In April 2013, we left with Benjamin Mouton for the United States for four conferences in our Série de Prestige presented around the Jubilee of the 850th anniversary of Notre Dame Cathedral. The cycle was opened by French Ambassador François Delattre at the National Building Museum in Washington, D.C. There was no denying the success during Benjamin’s conference before a standing-room-only auditorium at the Penn School of Design (University of Pennsylvania). Bonita Mueller, RMHP Fellow, wrote, ”I have always been one of Benjamin’s biggest fans … the Richard Morris Hunt Prize lecture series was a resounding success.” The trip continued in New York on the invitation of Columbia University Professor Jorge Otero Pailos, and then to Newport where, welcomed by the Preservation Society, we paid tribute our great Richard Morris Hunt.
Benjamin carried high the banner of French heritage preservation while also waving the colors of the RMHP. Today, Benjamin Mouton revisits with us his close personal relationship with Notre Dame. Please follow this link:
Wednesday, 17 April, 11:30 p.m.
I am taking off for a long trip to Shanghai; for 12 or 13 hours, I will be cut off from the world and the media and return to my intimacy with Notre Dame, my cathedral martyrized for the last two days and whose wounds are still raw. Even though I was last in charge 5 years ago, our intimate complicity remains alive.
It was Monday, 15 April, the day after Palm Sunday. The afternoon was coming to an end, morose like all Mondays. At Notre Dame, it was time for evening prayer. Suddenly, an alarm sounds at 6:18. Just as planned, the cathedral was evacuated; a second alarm, at 6:45, confirms the first one: there was a fire in the roof!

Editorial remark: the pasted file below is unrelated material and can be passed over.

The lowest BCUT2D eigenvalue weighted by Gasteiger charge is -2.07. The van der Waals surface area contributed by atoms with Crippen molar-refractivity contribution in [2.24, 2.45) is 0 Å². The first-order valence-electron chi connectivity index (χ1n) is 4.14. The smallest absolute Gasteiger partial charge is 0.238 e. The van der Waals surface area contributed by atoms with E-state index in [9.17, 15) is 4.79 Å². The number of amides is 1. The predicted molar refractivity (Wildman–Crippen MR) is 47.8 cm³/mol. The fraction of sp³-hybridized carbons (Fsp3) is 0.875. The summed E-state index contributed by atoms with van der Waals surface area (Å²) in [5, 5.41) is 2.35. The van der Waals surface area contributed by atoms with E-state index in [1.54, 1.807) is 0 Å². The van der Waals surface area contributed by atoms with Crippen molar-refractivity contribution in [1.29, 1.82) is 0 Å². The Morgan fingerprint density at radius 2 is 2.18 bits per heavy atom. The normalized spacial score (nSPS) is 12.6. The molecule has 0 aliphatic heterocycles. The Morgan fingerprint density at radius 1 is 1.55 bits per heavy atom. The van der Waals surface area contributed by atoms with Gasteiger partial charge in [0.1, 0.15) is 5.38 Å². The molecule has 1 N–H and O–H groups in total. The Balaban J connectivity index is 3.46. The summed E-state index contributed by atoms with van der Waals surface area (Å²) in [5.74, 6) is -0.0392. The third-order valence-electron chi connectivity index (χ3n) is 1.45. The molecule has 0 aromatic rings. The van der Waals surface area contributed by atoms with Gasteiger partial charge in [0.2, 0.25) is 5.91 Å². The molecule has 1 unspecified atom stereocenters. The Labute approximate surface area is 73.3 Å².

Six hundred firemen were on the scene by 7 p.m. … and the fight begins. Flames at the base of the spire at 7:11; at 7:37, the roof of the choir caves in; at 8 p.m., the spire follows suit, breaks in two and disappears; the roof of the nave is to follow. At 9 p.m., smoke pours from the louvers of the north bell tower: the belfry with its eight bells is threatened, but rapidly saved. The fire is confined and brought under control a few hours later. At dawn, the firehoses are still at work in the south aisle.
In the early-morning light, none of the damage is apparent: no charred walls, no signs of aggression: the edifice seems intact, as if asleep. The giant scaffolding at the junction of the transept, mounted for the restoration of the spire, is profiled against the sky, and this surprising silhouette suddenly reveals that something is missing: the roof, the spire!
On the interior, it is desolation. The 850-year-old roof frame, a one-of-a-kind masterpiece, has disappeared. It fell suddenly from the vaults, generating a physical impact, then a sever overload; the smoldering wooden members charred the upper stones, precisely at the spot where the pressure holding up the vaults rests; the first thermal shock is followed by a second from the water of the firehoses, which then saturate the wood and soak the vaults, adding to their weight. They collapsed into the nave and north arm of the transept; the vault of the intersection, known for its fragility and reconstructed several times, collapsed in turn. Mutilated, overburdened, the remaining vaults will remain in a fragile equilibrium until the last piece of wood is removed… The roof frame is strewn all over the floor, and the frame of the spire smashed the stalls in the nave. Lead is all over the place, in the soot, the dust, on the floor, in the organ…
Consternation. Silence… Through the wide-open vaults, the light of a day with no sunshine brutally showers into the cathedral.